My Saturday had started pretty early with two volunteering jobs, then taking my son to the basketball game. After I dropped him off at his dad’s for the weekend late that night, I was thinking of my long run for the next day. I got home and did not prepare my running gear and headed straight upstairs to bed. I checked my Twitter to see what was up and ended up following Fukuoka Marathon and was so exhausted that I did not set the alarm. I was thinking of staying in bed in the morning.
Sunday morning rolled around too fast and I was up at 6:30. I debated only for a few minutes to stay under the warm covers or to get ready to head out. As I’m recovering from a hamstring injury, I have been taking it easy for the past month doing more yoga, strength training, and short runs. Today’s long run was important to check my body and see how I’m coming along. Since I was not prepared, I was running around trying to find my stuff and of course ended up leaving my Garmin watch behind! (Tip: always prepare the night before).
Although I have been running for a few years on my own, I do realize how greatly I can benefit from running with a group. I learned that from my last experience when I was preparing for my first half marathon. I drove to the Running Room. I introduced myself to the trainers, letting them know it was my first time joining them and that I was recovering from an injury. I chose to run the shortest distance of 11K for my long run. I only started feeling some discomfort on my left glutes after 9K. But overall, a great 1st long run after a month.
Our group was pretty awesome. We had Dan and Marisa the father –daughter team, Stephan the “Iron Man” , Devin, Angie, … and me. The group was open, warm, and welcoming. We all chatted and at the end of our run headed to Williams for coffee. It was nice to sit around the table and learn more about each other. I was glad I had decided to go for my long run and I was fortunate to have come across this group of people; each a beautiful human being and willing to share a piece of themselves.
Running it is not just about numbers, paces, splits, and kilometers or the numerous health benefits from it. It is true that we motivate each other, we learn about the sport of running through sharing information, we pick up new techniques, but something else happens that is not really evident to the outside world.
At a deeper level, we start having meaningful growth and with it comes the wisdom of how we are all interconnected and how our actions or non actions can have an effect on all of us. Through my new friendships today, I realized that when we are honest about our feelings and intentions and share openly without censoring ourselves, others reciprocate, and the relationships become more meaningful.
I learned about a young boy named Adrian who started his battle with cancer at age 10 and lost his fight at age 21. He was a son to Dan and a brother to Marisa. They are a father-daughter team that runs every charity race to raise funds for cancer research. I hugged them and wanted to bawl my eyes out but I restrained myself only to cry several times at home thinking that I have a 9 year old and what if that was me? But you could see how these two people were full of life and had nothing else to offer but warmth, kindness, and openness.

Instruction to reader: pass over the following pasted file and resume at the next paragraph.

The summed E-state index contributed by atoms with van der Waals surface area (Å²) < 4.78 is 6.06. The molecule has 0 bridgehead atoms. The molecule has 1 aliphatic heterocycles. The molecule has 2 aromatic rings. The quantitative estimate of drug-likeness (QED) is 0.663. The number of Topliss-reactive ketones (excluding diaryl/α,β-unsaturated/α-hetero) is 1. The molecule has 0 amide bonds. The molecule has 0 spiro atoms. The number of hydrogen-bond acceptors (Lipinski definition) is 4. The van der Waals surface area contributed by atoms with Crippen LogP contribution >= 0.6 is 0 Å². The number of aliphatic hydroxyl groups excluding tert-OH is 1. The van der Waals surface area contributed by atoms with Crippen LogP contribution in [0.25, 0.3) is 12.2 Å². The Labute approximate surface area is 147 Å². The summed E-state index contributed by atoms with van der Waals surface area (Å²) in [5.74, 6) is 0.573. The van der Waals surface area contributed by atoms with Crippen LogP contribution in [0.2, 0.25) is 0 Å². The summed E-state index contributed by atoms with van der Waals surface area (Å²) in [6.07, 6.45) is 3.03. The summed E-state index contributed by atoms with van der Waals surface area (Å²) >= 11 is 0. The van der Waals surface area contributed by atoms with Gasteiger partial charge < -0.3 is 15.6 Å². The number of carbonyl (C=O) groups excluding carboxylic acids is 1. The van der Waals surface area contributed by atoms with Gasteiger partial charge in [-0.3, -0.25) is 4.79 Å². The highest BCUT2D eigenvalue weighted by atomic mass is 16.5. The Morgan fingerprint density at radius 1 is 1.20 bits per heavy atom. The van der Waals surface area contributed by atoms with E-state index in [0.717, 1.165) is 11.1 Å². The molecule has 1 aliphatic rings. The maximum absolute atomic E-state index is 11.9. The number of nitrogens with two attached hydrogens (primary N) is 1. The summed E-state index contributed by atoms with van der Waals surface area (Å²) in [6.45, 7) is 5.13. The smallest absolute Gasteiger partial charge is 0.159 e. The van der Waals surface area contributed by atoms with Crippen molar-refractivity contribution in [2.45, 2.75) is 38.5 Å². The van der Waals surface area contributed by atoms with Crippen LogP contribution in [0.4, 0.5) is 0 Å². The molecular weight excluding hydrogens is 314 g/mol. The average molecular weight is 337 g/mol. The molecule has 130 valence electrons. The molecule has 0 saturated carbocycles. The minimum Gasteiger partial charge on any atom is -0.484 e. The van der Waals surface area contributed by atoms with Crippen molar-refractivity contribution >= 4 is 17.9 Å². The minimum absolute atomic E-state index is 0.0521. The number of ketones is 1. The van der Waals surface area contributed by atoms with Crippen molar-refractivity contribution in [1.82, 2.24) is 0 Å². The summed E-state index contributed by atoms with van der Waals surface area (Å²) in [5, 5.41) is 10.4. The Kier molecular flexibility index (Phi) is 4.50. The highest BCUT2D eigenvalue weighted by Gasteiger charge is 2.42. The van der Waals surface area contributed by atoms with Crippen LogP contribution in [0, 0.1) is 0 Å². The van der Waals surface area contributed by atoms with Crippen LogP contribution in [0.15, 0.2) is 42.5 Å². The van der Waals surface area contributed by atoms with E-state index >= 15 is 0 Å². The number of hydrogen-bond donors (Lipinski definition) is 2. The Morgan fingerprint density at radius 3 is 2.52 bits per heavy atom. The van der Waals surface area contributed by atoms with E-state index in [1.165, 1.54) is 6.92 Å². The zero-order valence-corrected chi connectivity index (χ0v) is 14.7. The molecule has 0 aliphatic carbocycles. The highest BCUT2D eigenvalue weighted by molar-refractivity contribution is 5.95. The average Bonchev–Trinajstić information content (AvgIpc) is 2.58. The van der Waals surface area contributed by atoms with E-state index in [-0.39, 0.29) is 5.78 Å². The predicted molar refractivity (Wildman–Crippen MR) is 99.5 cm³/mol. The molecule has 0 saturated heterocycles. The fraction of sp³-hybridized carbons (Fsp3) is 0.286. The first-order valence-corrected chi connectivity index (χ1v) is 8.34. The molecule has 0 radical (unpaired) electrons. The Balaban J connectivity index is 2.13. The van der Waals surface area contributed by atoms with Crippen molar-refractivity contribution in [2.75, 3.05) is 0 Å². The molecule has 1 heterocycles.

Through her voice filled with trust and appreciation for her husband’s love and support, Angie shared how she can’t have kids and that she is grateful for the support of her partner. We hugged a bit longer to tell each other we are safe sharing our stories and it’s not just about running.
At one point, our instructor Karen, who has a very warm and welcoming personality, started running alongside me and we chatted about a lot of things. I learned that she’s been running for a long time and recently had run a half marathon and a full marathon. She shared how she is going through a difficult divorce and the she has used the services of the London Abused Women Centre when she needed their help and they were there for her. I reassured her that she will get through these turbulent times and if she needs support that I’d be there for her. At this point, Dan, who was running a bit ahead of us turned around with a big smile and said “Me too”. We actually stopped for a short group hug. I admire people like Karen who have experienced setbacks and obstacles but are able to keep their head high and look forward to the future, wearing a big smile and giving warmth and love to those around them.
Running in a group provides ground for healing through sharing and support. We are runners with a purpose. Whether it’s overcoming grief, fighting depression, fighting cancer, fighting disappointments, or setbacks. We run not only to stay healthy mentally and physically but also try to defeat something that has tried to cast a shadow on our lives.
I still cherish running by myself. In my last blog, I talked about how running has helped me with my depression. Mother Earth is my sanctuary and running allows me freedom to explore my soul and nature at the same time. I hear my own internal voice and I hear nature talking back to me.
Regardless of whether I’m running with a group or by myself, when someone passes me by I wonder if he or she is a runner with a specific purpose.